and Livia, with their fine wives, Agrippina,

and Livilla, is offering gifts, as ever, for her son’s safety,

to the noble gods, and the women with her, and the sinless

Vestals, who serve the pure fires in eternal virginity:

the loyal People, and the Senate with them, rejoice,

and the knights, among whom I recently played my small part:

but I miss the communal joy, I’m driven far away,

and only faint rumour travels as far as this.

So all the people will be able to watch the triumph,

and read the names of leaders and captured towns,

and see the captive kings with chains round their necks,

marching in front of the garlanded horses,

and behold some with down-turned faces, as is fitting,

others, still terrible, indifferent to their fate.

Some people will ask for histories, facts and names,

others will answer, though they know little.

‘He, who shines on high in Sidonian purple,

was leader in the war: this one next in command.

That one now who fixes his wretched gaze on the ground,

did not look so when he was carrying weapons.

This fierce one, with hostile eyes still burning,

was the instigator and planned the battles.

That traitor, who hides his face in his shaggy hair,

trapped our men in a treacherous place.

They say the one who follows him was their priest,

who sacrificed captives to their gods, gifts often refused.

These floats: lakes, mountains, all the forts and rivers,

filled with fierce slaughter, running with blood.

Drusus, the elder, once earned his name there,

who was a fine son worthy of his father.

This with broken horns badly covered with green sedge,

is the Rhine himself discoloured with his blood.

See even Germany is carried along with loosened hair,

seated sorrowing at the feet of the undefeated leader.

Offering her proud neck to the Roman axe

she wears chains on the arms that carried weapons.’

You’ll ride in the victory chariot, Caesar, high above,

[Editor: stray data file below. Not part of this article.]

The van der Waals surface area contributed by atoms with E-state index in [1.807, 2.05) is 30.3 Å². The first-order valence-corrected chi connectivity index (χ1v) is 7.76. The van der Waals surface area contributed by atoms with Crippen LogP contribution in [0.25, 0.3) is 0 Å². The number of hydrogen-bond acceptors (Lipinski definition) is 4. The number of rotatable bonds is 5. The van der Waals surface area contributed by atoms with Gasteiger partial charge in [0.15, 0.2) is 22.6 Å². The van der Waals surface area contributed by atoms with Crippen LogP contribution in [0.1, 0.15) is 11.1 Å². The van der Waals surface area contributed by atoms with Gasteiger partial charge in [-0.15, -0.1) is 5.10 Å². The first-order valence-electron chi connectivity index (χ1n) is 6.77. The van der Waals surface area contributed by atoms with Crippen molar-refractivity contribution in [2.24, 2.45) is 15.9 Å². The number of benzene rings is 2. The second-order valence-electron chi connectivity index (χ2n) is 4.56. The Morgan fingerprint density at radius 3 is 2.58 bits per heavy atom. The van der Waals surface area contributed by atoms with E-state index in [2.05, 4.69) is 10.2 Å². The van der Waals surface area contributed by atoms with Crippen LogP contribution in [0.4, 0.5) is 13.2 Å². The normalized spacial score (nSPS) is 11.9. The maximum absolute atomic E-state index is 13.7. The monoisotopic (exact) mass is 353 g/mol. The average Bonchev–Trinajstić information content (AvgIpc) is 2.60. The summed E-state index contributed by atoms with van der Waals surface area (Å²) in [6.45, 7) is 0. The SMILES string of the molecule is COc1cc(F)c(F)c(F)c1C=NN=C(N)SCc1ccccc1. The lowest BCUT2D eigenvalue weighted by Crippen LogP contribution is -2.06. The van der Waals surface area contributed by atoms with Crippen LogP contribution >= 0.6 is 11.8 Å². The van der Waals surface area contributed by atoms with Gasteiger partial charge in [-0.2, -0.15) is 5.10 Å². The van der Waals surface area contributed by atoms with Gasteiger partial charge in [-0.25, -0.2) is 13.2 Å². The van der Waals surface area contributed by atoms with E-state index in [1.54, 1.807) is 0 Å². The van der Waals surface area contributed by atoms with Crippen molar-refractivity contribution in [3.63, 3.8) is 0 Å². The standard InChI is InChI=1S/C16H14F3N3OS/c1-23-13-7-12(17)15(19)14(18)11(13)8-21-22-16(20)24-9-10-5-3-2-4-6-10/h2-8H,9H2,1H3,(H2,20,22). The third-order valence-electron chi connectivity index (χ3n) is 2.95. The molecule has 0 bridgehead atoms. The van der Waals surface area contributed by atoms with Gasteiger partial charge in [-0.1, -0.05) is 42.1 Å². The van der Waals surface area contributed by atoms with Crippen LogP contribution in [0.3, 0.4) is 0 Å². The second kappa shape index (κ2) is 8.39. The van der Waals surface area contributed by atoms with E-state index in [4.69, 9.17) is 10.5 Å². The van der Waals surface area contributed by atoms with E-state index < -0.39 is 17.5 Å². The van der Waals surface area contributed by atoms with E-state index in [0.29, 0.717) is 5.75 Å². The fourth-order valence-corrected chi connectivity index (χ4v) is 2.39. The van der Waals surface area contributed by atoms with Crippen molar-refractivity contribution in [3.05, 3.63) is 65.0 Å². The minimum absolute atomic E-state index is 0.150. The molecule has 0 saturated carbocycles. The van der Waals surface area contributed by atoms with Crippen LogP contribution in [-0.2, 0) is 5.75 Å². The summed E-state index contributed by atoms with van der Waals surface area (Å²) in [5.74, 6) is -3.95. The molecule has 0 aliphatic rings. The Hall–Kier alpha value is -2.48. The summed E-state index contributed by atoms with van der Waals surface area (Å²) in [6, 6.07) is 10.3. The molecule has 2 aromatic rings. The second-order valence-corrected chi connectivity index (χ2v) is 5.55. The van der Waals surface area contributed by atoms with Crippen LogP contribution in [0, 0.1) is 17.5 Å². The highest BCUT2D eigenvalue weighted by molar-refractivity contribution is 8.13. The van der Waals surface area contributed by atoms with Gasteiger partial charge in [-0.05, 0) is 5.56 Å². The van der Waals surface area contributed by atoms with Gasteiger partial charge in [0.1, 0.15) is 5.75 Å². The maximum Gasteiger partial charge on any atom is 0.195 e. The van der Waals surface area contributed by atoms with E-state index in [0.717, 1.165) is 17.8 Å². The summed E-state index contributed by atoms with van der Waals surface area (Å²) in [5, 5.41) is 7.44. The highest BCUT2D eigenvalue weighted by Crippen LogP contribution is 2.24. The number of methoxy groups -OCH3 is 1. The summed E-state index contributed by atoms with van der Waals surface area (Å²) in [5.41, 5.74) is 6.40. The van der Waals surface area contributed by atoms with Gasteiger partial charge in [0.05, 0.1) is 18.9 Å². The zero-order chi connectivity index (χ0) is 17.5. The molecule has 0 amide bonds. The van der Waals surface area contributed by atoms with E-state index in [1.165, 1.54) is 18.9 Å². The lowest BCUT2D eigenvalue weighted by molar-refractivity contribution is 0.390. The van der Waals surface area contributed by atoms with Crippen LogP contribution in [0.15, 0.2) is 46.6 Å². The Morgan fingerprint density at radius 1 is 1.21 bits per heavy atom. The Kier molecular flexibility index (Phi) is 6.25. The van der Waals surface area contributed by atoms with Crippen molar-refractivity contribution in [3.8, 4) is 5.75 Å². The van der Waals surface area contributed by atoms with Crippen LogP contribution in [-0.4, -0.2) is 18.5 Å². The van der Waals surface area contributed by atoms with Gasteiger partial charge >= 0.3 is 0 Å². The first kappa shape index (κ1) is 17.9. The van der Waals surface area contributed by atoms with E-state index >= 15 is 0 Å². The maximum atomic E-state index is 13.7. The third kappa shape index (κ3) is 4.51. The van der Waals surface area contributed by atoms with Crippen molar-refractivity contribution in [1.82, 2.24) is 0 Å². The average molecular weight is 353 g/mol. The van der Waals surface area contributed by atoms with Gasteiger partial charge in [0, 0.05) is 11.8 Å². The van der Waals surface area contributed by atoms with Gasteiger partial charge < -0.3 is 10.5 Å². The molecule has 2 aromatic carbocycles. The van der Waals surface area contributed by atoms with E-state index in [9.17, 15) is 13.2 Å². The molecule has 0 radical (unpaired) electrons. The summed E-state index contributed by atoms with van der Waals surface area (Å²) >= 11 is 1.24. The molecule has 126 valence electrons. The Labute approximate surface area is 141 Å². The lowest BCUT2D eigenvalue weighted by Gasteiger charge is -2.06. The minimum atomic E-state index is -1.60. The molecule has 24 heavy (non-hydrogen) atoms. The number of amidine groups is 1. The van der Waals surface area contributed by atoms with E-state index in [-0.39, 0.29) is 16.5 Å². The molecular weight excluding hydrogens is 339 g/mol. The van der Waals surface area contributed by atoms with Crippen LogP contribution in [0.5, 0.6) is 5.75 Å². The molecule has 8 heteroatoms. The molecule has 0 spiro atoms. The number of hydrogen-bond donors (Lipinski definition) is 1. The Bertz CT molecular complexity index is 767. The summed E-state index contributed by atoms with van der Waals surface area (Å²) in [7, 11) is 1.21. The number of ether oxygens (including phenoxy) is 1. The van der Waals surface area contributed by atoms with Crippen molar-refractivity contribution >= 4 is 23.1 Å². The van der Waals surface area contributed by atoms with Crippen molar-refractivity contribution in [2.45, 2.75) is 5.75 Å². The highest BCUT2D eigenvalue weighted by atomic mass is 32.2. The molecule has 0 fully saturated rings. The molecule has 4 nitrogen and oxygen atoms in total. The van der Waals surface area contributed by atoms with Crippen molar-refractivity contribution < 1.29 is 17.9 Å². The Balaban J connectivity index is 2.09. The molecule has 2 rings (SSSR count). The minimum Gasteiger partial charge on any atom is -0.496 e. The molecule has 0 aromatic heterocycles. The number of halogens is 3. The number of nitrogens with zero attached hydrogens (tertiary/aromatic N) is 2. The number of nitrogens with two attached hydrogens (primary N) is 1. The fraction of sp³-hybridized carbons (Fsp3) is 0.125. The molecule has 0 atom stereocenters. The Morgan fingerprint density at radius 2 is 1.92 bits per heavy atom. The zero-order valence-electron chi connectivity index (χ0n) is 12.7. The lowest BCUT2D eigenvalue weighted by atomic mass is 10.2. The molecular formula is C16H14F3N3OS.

wearing purple for the people, according to custom,

applauded by their clapping, all along the way,

flowers falling everywhere to cover your route.

Soldiers, their heads wreathed in Apollo’s laurel,

will chant: ‘Hurrah, for the triumph’ in loud voices.

Often you’ll see the four horses rearing at the noise

of all the chanting, the applause, and the din.

Then you’ll reach the citadel, and the shrines that favour

your prayers, and you’ll offer the votive wreath to Jove.

All this, I, the exile, will see with my mind, as I may:

it still has a right to the place that was taken from me:

it travels freely through immeasurable lands,

and reaches the heavens on its swift way,

leads my eyes into the middle of the city,

not allowing them to lose so great a good:

and my spirit will find a place to see the ivory car:

and so for a short while I’ll be in my native country.

Yet the happy people will own the true spectacle,

the joyful crowd will be there with their leader.

And I will enjoy the fruits in imagination only,

and far removed, in hearing, from it all,

and there’ll scarcely be anyone, sent so far from Italy

to this distant world, to tell me what I long for.

He’ll tell of a late triumph, already out of date,

still I’ll be glad to hear of it, whenever.